There are a few additional elements that feel good. First off, the game doesn't provide a traditional energy meter. Instead, you have a hit counter where you can only take a maximum number of hits per fight before failing. The game gives you some leeway in that some fallen enemies give you hit point refills, but for the most part, the system is made in a way that you'll get better at not getting hit. The letter rankings for each combo also give you a meter and a numerical percentage that counts down whenever you're not hitting anything, so it's a better way to gauge what's needed to achieve high-ranking combos. The game also has checkpoints after every fight, so there's not much backtracking to be done when you die or continue from an older session.


There's not too much to complain about from a gameplay perspective. The camera can get a bit squirrelly, especially with lots of obstacles in each room, but a lock-on function and the ability to destroy most things in a room make up for that. The enemy variety isn't that wide, but boss fights do a good job of making that a minor hiccup. Other than that, everything here plays well.

The main campaign runs at about six hours, which can feel a little short for genre fans. Luckily, Assault Spy takes this into account and compensates with the expected unlockable difficulty levels that make enemies stronger while reducing the number of hits you can take in a battle. The game also has a survival mode available, but the more appreciated addition is the ability to play as Amelia, which is a different experience altogether. She still goes through the same events as Asaru, but she has different cut scenes to go through. More importantly, her move set is different enough to create a very different experience, with more of an emphasis on blocks and counters rather than rapid-fire light and medium blows.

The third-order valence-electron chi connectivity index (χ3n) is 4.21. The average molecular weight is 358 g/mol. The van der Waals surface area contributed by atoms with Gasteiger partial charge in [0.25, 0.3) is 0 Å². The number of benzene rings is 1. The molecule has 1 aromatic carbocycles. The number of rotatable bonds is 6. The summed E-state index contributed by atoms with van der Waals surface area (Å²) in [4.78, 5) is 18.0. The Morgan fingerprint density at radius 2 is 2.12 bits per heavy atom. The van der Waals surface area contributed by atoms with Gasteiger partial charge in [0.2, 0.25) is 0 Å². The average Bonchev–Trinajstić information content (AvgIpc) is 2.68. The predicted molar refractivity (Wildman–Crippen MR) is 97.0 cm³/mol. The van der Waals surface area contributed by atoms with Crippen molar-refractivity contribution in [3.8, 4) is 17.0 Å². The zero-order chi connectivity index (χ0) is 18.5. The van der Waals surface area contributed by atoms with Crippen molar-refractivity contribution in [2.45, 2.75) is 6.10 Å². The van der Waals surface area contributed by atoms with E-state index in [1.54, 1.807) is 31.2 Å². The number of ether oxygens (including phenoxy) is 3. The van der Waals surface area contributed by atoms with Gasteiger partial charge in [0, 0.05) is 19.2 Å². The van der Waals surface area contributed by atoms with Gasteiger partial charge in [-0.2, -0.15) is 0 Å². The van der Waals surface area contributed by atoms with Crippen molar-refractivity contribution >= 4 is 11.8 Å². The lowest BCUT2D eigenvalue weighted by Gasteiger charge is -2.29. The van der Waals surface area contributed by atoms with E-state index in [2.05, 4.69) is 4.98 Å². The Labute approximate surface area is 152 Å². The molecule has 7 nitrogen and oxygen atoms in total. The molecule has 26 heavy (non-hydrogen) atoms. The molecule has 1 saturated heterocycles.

For the most part, the presentation is quite good. The soundtrack is full of pulse-pounding beats for every fight that keeps the tempo high to match the action, while the cut scenes allow the soundtrack to have more bounce to match the occasional levity. The sound effects match well, and the voice acting is quite good, although some will dislike that the only available audio track is Japanese. Meanwhile, the graphics are pretty nice, with the Unreal Engine being put to good use, and lots of shine and particle effects are present when you fight. The video glitch effect when you get hit is very clear to read, and while some may say that the game's text is rather large, it's a good contrast to some modern games, where the UI text can be too small.


The limitations of being a one-person development studio are seen in more than a few areas, though. Any character that isn't a named one will sport blank faces, and mouth movement isn't present for the major characters. Cut scenes seem to sport a slightly aggressive bloom to the point that some facial features are washed out. There are also times when some of the more common animations, such as wrist movement, can feel erratic, and walking looks odd because it features a slowed-down run animation.

Assault Spy is a hidden gem that you rarely see nowadays. It may look a little unpolished at times, but the combat system feels so good that you won't mind much about the aesthetics. The main campaign with Asaru may feel short to some since it clocks in at about six hours, but the unlockable difficulty levels and a different story perspective for Amelia gives the game some longevity that most don't expect from a game developed by just one person. Assault Spy is a great complement to any Platinum Games title, and fast-action fans should check it out.

Score: 8.0/10